Now use ngInit or create a controller and change the value of the div's example-bind-leet attribute to the name of the variable you used:

### Step 4: Detecting Changes

But that is still not how ngBind works. To see that let's add an input field to change the value of textToConvert after the page has been loaded:

Now if you open the page and try to change text in the input you will see that nothing changes in our div. This is because the link() function is called once per directive at compilation time, so it can't change the content of the element every time something changes in the scope.

To change that we will use the $scope.$watch() method. It accepts two parameters: first one is Angular expression which will be evaluated every time the scope is modified, second is a callback function that will be called when the expression's value has changed.

First, let's put the code we had in the link() function in a local function inside it:

Now after that function we will call $scope.$watch() like this:

If you open the page now and change something in the input field you will see that the content of our div also changes, as expected.

## The Element Directive: Progress Bar

Now we will write a directive that will create a progress bar for us. To do that we will use a new element: <example-progress>.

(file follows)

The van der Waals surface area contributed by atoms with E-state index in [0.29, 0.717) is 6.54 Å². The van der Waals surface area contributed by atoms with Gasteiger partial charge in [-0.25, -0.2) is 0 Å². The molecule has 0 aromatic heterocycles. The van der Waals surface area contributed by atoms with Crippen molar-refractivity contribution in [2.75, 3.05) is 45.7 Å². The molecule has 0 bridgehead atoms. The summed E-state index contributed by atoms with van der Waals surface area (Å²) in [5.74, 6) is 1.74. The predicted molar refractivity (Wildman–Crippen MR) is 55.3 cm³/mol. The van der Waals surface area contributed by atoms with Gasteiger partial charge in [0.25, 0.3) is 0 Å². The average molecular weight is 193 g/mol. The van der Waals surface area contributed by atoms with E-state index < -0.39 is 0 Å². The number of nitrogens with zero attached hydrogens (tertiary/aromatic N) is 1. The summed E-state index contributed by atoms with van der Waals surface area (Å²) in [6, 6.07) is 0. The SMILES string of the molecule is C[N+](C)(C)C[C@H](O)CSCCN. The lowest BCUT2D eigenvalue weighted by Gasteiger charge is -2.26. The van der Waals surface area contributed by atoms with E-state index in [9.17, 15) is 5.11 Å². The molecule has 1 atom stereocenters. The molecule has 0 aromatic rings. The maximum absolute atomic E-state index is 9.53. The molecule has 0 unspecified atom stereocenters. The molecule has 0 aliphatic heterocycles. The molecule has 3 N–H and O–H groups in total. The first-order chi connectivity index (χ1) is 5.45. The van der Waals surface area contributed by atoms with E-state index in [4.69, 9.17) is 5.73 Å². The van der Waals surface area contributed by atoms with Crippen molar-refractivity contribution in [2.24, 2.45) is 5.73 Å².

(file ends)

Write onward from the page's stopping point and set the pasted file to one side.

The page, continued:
### Step 1: Style

To make our progress bar look like a progress bar we will have to use some CSS. Put this code in a <style> element in the <head> of the document:

As you can see it's pretty basic - we use a combination of position: relative and position: absolute to position the green bar and the value inside our <example-progress> element.

### Step 2: Directive's Properties

This one will require few more options than the previous one. Take a look at this code (and insert it into your <script> tag):

As you can see we are still using a scope (with two properties this time - value for the current value and max for the maximum value) and the link() function, but there are two new properties:

• restrict: 'E' - this one tells the compiler to look for elements instead of attributes. Possible values are:
• 'A' - matches only attribute names (this is the default behavior, so you don't need to set it if you want to match only attributes)
• 'E' - matches only element names
• 'C' - matches only class names
• You can combine them, for example 'AEC' would match attribute, element and class names.
• template: '' - this allows us to change the inner HTML of our element (there is also templateUrl if you want to load your HTML from separate file)

Of course, we will not leave template blank. Put this HTML there:

As you can see we can also use Angluar expressions in the template - percentValue will be taken from directive's scope.

### Step 3: The Link Function

This function will be similar to the one in previous directive. First, create a local function that will perform the directive's logic - in this case update the percentValue and set div.progressBar's width: